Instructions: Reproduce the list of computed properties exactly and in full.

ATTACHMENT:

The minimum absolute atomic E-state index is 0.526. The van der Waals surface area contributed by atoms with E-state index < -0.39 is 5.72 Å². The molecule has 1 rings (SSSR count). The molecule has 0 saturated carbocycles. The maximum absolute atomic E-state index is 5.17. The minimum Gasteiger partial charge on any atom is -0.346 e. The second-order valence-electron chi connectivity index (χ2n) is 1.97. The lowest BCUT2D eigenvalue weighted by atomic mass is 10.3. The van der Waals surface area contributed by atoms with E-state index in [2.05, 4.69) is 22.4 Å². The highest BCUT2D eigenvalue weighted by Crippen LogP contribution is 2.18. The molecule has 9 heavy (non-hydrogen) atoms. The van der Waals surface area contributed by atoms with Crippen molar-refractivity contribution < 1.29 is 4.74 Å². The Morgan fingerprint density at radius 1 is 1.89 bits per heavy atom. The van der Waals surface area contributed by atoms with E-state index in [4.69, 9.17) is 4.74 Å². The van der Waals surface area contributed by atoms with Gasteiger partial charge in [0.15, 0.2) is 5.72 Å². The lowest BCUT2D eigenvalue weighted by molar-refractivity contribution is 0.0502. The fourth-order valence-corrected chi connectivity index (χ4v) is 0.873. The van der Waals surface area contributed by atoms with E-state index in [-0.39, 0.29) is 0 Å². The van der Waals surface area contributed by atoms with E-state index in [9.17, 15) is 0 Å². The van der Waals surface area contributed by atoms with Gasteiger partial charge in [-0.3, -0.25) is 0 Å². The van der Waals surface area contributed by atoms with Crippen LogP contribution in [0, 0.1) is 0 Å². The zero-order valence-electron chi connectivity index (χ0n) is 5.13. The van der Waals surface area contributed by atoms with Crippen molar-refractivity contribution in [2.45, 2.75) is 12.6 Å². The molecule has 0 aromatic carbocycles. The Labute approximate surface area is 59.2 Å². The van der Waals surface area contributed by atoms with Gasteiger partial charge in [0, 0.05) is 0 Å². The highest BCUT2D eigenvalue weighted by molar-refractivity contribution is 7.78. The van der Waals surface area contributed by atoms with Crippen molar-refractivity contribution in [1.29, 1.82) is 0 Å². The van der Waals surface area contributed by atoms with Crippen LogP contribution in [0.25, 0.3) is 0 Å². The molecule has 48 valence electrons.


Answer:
The minimum absolute atomic E-state index is 0.526. The van der Waals surface area contributed by atoms with E-state index < -0.39 is 5.72 Å². The molecule has 1 rings (SSSR count). The molecule has 0 saturated carbocycles. The maximum absolute atomic E-state index is 5.17. The minimum Gasteiger partial charge on any atom is -0.346 e. The second-order valence-electron chi connectivity index (χ2n) is 1.97. The lowest BCUT2D eigenvalue weighted by atomic mass is 10.3. The van der Waals surface area contributed by atoms with E-state index in [2.05, 4.69) is 22.4 Å². The highest BCUT2D eigenvalue weighted by Crippen LogP contribution is 2.18. The molecule has 9 heavy (non-hydrogen) atoms. The van der Waals surface area contributed by atoms with Crippen molar-refractivity contribution < 1.29 is 4.74 Å². The Morgan fingerprint density at radius 1 is 1.89 bits per heavy atom. The van der Waals surface area contributed by atoms with E-state index in [4.69, 9.17) is 4.74 Å². The van der Waals surface area contributed by atoms with Gasteiger partial charge in [0.15, 0.2) is 5.72 Å². The lowest BCUT2D eigenvalue weighted by molar-refractivity contribution is 0.0502. The fourth-order valence-corrected chi connectivity index (χ4v) is 0.873. The van der Waals surface area contributed by atoms with E-state index in [-0.39, 0.29) is 0 Å². The van der Waals surface area contributed by atoms with E-state index in [9.17, 15) is 0 Å². The van der Waals surface area contributed by atoms with Gasteiger partial charge in [-0.3, -0.25) is 0 Å². The van der Waals surface area contributed by atoms with Crippen LogP contribution in [0, 0.1) is 0 Å². The zero-order valence-electron chi connectivity index (χ0n) is 5.13. The van der Waals surface area contributed by atoms with Crippen molar-refractivity contribution in [2.45, 2.75) is 12.6 Å². The molecule has 0 aromatic carbocycles. The Labute approximate surface area is 59.2 Å². The van der Waals surface area contributed by atoms with Gasteiger partial charge in [0, 0.05) is 0 Å². The highest BCUT2D eigenvalue weighted by molar-refractivity contribution is 7.78. The van der Waals surface area contributed by atoms with Crippen molar-refractivity contribution in [1.29, 1.82) is 0 Å². The van der Waals surface area contributed by atoms with Crippen LogP contribution in [0.25, 0.3) is 0 Å². The molecule has 48 valence electrons.